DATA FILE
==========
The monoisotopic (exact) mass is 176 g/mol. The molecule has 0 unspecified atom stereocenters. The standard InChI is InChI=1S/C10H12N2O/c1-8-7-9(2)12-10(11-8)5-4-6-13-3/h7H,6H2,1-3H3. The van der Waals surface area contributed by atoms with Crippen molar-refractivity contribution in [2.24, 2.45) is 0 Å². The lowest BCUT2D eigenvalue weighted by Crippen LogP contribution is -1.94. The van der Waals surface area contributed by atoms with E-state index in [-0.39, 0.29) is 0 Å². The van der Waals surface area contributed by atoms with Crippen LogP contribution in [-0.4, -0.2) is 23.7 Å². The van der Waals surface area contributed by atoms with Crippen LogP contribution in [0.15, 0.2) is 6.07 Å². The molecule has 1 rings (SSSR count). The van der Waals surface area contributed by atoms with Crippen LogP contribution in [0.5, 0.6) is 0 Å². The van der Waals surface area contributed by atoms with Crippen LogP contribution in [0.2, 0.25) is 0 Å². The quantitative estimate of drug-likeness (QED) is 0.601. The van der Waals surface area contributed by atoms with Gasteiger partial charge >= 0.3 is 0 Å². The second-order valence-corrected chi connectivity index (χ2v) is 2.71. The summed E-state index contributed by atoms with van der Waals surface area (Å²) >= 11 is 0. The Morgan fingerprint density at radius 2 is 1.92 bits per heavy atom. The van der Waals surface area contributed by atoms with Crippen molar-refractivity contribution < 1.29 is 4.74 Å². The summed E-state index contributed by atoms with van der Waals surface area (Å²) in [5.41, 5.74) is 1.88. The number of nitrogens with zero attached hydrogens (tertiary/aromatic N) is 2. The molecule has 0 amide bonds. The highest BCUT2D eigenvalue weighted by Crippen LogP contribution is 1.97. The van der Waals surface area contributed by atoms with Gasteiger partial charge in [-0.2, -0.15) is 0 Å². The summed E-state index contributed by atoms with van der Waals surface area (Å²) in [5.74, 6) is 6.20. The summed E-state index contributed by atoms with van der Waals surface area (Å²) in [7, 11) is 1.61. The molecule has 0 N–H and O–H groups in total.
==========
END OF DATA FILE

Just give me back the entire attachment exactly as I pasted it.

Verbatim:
The monoisotopic (exact) mass is 176 g/mol. The molecule has 0 unspecified atom stereocenters. The standard InChI is InChI=1S/C10H12N2O/c1-8-7-9(2)12-10(11-8)5-4-6-13-3/h7H,6H2,1-3H3. The van der Waals surface area contributed by atoms with Crippen molar-refractivity contribution in [2.24, 2.45) is 0 Å². The lowest BCUT2D eigenvalue weighted by Crippen LogP contribution is -1.94. The van der Waals surface area contributed by atoms with E-state index in [-0.39, 0.29) is 0 Å². The van der Waals surface area contributed by atoms with Crippen LogP contribution in [-0.4, -0.2) is 23.7 Å². The van der Waals surface area contributed by atoms with Crippen LogP contribution in [0.15, 0.2) is 6.07 Å². The molecule has 1 rings (SSSR count). The van der Waals surface area contributed by atoms with Crippen LogP contribution in [0.5, 0.6) is 0 Å². The van der Waals surface area contributed by atoms with Crippen LogP contribution in [0.2, 0.25) is 0 Å². The quantitative estimate of drug-likeness (QED) is 0.601. The van der Waals surface area contributed by atoms with Gasteiger partial charge >= 0.3 is 0 Å². The second-order valence-corrected chi connectivity index (χ2v) is 2.71. The summed E-state index contributed by atoms with van der Waals surface area (Å²) >= 11 is 0. The Morgan fingerprint density at radius 2 is 1.92 bits per heavy atom. The van der Waals surface area contributed by atoms with Crippen molar-refractivity contribution < 1.29 is 4.74 Å². The summed E-state index contributed by atoms with van der Waals surface area (Å²) in [5.41, 5.74) is 1.88. The number of nitrogens with zero attached hydrogens (tertiary/aromatic N) is 2. The molecule has 0 amide bonds. The highest BCUT2D eigenvalue weighted by Crippen LogP contribution is 1.97. The van der Waals surface area contributed by atoms with Gasteiger partial charge in [-0.2, -0.15) is 0 Å². The summed E-state index contributed by atoms with van der Waals surface area (Å²) in [5.74, 6) is 6.20. The summed E-state index contributed by atoms with van der Waals surface area (Å²) in [7, 11) is 1.61. The molecule has 0 N–H and O–H groups in total.